See also "box irons". You put hot embers (or fire-heated stones, or whatever is handy or the 'box' is best designed for) into them as the 'heat powerpack'. It'll cool, much like the 'solid iron' iron, but then you empty it and put another 'heat battery' in that you've had waiting in the actual fire. May be trickier than just sitting the 'solid state' version on/over the fire every now and then, but removes a lot of the enforced pause between subsequent applications if you need more than one 'heatings-worth' of iron, per laundry job.
Obviously, for any actual super-arborial applicationem caloris, one would expect something like a bucket (or heat-safe basket) on a rope, to facilitate some ground-based assistance (beyond the fairly trivial initial porting of the ironing board up there, which they relatively easily do themselves... 19:04, 14 April 2024 (UTC)

"cetacean needed" is absolutely beautiful, well done! 15:06, 14 April 2024 (UTC)

Agreed. A+ handiwork. Laser813 (talk) 14:35, 15 April 2024 (UTC)

Feels like a worthy spiritual successor to one of my favorites, Strip Games. We need more charts about alternative children's activities. Phil Srobeighn (talk) 10:56, 15 April 2024 (UTC)

Cueball and Megan, sitting in a tree, F- wait no W-O-R-K-I-N-G R-U-N-N-I-N-G W-A-L-K-I-N-G C-A-L-L-I-N-G D-R-A-W-I-N-G 16:17, 15 April 2024 (UTC)

Were you about to swear?!?


I was surprised when I moved to the US to find out that they also use the word e-file for submitting taxes online. In Canada, it's efile without a hyphen. It also seems that the IRS dosen't send you a confirmation that it was correctly submitted. Brycemw (talk) 19:38, 15 April 2024 (UTC)

I don't even know what they call it, over here in the UK. Most people (certainly most people like me) do not have to personally submit annual paperwork. PAYE gets dealt with as an intrinsic part of your wages. VAT is included in the price-tags of store items (a business-sales place may quote ex-VAT prices as well, but your £499.99 pricetag for some home-electrical item typically doesn't need any further form of Sales Taxes adding to it before you can take it away).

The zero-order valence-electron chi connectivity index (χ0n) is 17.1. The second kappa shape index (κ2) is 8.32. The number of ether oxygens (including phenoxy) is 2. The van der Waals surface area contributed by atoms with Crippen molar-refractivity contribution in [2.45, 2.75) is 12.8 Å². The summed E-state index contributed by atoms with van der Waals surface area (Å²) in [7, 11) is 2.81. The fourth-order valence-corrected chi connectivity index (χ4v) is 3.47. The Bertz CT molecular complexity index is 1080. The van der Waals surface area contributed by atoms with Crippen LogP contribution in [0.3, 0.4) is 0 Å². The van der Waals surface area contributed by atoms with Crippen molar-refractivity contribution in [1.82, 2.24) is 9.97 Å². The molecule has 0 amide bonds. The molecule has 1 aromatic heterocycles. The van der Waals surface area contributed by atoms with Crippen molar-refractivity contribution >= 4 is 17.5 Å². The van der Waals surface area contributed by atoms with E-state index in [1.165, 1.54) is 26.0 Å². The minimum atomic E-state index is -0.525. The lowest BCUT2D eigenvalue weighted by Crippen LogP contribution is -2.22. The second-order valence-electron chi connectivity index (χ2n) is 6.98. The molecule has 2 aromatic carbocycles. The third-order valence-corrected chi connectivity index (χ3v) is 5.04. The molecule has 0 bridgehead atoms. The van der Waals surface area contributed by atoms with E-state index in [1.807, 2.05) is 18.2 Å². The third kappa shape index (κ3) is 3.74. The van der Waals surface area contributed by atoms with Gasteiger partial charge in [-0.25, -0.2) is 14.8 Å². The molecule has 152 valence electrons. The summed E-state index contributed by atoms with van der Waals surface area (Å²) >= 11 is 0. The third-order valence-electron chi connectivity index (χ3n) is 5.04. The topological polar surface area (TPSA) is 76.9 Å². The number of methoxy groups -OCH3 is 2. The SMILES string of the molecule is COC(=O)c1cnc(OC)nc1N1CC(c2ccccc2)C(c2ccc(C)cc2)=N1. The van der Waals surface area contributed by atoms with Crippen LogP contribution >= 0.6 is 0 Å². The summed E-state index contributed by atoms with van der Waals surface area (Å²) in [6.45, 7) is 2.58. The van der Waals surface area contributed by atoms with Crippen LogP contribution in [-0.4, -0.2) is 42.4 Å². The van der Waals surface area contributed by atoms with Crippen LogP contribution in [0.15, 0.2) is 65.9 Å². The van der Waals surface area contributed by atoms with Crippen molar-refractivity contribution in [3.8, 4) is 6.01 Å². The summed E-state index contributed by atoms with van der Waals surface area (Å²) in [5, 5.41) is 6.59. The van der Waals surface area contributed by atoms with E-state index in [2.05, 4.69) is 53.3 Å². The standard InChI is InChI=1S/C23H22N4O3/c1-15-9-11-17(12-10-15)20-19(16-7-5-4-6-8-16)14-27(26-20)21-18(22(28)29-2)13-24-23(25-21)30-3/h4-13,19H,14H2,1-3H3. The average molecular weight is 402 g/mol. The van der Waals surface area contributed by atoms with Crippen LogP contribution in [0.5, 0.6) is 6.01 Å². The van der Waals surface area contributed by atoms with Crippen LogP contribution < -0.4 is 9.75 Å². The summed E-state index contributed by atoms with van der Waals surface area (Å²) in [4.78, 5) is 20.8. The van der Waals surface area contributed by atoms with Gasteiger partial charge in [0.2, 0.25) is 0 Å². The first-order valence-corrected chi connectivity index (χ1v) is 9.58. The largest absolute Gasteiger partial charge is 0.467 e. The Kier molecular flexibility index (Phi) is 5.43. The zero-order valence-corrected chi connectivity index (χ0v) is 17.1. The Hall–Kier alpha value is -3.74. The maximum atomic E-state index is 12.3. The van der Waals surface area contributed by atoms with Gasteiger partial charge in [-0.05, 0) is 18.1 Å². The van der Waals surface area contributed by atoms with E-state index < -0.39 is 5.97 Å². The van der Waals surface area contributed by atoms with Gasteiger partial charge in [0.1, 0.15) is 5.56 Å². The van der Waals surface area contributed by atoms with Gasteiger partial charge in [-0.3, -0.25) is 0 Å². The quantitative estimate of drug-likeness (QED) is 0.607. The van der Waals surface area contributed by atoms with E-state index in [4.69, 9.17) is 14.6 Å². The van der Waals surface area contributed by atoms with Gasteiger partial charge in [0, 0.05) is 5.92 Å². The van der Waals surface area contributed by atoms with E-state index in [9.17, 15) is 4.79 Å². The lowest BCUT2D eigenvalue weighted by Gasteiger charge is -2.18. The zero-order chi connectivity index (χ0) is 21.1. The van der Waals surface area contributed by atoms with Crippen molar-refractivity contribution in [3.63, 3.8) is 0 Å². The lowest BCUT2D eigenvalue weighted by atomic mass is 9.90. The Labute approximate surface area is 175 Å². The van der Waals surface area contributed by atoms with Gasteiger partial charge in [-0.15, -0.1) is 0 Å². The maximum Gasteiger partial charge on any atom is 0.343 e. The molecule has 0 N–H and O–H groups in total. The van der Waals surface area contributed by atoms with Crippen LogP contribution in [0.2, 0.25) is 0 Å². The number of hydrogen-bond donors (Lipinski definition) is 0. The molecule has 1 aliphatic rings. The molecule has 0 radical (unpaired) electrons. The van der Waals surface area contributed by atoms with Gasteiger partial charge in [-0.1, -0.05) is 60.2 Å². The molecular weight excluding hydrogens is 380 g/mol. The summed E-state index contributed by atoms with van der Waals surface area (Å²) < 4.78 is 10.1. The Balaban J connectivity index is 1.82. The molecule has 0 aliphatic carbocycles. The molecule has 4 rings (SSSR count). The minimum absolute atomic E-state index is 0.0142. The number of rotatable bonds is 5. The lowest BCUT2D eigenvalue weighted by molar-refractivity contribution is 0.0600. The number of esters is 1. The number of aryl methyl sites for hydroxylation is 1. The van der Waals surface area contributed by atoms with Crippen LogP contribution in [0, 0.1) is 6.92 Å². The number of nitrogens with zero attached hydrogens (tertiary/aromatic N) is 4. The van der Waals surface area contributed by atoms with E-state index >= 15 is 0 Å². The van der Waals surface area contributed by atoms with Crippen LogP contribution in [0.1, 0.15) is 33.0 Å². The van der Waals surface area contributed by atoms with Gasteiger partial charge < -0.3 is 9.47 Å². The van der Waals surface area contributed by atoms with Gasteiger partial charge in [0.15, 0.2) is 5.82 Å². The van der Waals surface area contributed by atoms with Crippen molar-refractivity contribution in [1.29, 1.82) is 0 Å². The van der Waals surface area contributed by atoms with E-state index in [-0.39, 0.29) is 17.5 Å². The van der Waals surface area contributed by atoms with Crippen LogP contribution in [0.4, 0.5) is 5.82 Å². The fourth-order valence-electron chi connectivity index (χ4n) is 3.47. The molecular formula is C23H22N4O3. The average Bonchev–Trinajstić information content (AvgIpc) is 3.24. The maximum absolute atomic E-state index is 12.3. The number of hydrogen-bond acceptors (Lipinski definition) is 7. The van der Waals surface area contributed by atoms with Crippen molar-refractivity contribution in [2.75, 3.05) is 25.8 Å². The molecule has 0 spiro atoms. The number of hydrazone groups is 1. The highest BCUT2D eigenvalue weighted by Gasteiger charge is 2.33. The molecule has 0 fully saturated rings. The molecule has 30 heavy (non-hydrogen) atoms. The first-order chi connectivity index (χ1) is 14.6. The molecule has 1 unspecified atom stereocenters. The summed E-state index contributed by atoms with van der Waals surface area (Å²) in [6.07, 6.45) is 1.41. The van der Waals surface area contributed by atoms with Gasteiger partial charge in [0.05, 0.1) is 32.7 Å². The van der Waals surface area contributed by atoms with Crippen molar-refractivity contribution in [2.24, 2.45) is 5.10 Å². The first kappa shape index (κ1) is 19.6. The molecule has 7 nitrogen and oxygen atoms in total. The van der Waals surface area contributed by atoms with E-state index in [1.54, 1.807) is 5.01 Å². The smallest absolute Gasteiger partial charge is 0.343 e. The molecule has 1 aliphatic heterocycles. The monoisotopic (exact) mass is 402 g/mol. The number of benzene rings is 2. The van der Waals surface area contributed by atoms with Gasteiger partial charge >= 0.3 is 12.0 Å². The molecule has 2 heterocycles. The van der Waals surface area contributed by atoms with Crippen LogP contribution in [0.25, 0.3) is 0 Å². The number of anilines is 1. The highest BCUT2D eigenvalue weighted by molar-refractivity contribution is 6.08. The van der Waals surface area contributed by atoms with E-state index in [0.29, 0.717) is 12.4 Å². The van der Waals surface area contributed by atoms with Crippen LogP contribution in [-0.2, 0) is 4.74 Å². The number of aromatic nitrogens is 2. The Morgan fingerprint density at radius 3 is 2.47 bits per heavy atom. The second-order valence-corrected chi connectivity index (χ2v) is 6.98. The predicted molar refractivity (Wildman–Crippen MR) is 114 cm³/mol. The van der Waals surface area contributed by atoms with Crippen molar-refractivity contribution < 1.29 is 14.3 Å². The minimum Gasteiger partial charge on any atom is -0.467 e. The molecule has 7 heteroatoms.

Big tax-relevent things (selling a house, anything else that might invoke Capital Gains Tax) are generally rare enough and the estate agent/solicitors involved should get you through the one-off declarations without fuss. Unless you're running your own business or have some other kind of self-earned income (e.g. personal share-trading portfolio), there's not the need for the whole industry of "Personal tax declarations" cropping up every year.
Taxes still get collected, of course, and doubtless there's room for making adjustments (need expensive boots particularly for work? - you can claim back some of this necessary expense), but asking every person to do as much work as (from popular media) it looks like everyone from Homer Simpson to Jack Bauer needs to spend a frantic few weeks every year to find time to do (or set aside enough regular time to keep ahead of that so that it isn't quite so onerous) just seems odd to me, who has never had to do anything like this over several decades in various jobs and types of employment. 13:16, 16 April 2024 (UTC)
I definitely have to agree with you there. With my dad being an accountant, I certainly know a lot of situations where you'd need to do special things with your taxes but the vast majority of people work standard jobs that report their income to the government anyway. Even in the case of personal stock trading or special types of accounts like retirement accounts, the broker or bank still has to report that information to the government. My tax return this year was complicated due to moving countries but other than the one year that I did some remote contracting work for a US company, my Canadian tax returns have been opening the tax software, logging into CRA (Canadian Revenue Agency), downloading all of the data from there, then checking that it's correct. I guess I made one decision of whether or not to use my deduction from contributing to an RRSP but overall there's no reason that it has to be that much work.
There are definitely a lot more complicated interactions between things in the US so it's not quite so simple. My understanding is that the main reason why it's so much work is that the companies that make the tax software lobby the government to ensure that it doesn't change. The current system requires you to buy a new copy of the software every year (or pay an accountant) which obviously makes them a ton of money. Brycemw (talk) 15:49, 24 April 2024 (UTC)

I'm gonna miss "PAIR OF BOTS SITTING IN A TREE E-D-I-T-I-N-G - ♫First come comments, ♫Then these made neat, ♫But ONLY when it's accurate, then should you the tag delete!♫" when this page is "complete." May be a bit too Meta, but should we consider adding it to a "Trivia" section of the page? 16:39, 16 April 2024 (UTC)

Go for it! Laser813 (talk) 17:56, 16 April 2024 (UTC)
You've preserved it for posterity here. (talk) 21:57, 19 April 2024 (please sign your comments with ~~~~)

Cueball and Megan, sitting in a tree, B-R-A-K-I-N-G 18:55, 18 April 2024 (UTC)

I read this as B-A-R-K-I-N-G. Fits more in the alarming section. Tcf (talk) 12:03, 8 May 2024 (UTC)
Why? A healthy tree is almost continually barking! :P 15:33, 8 May 2024 (UTC)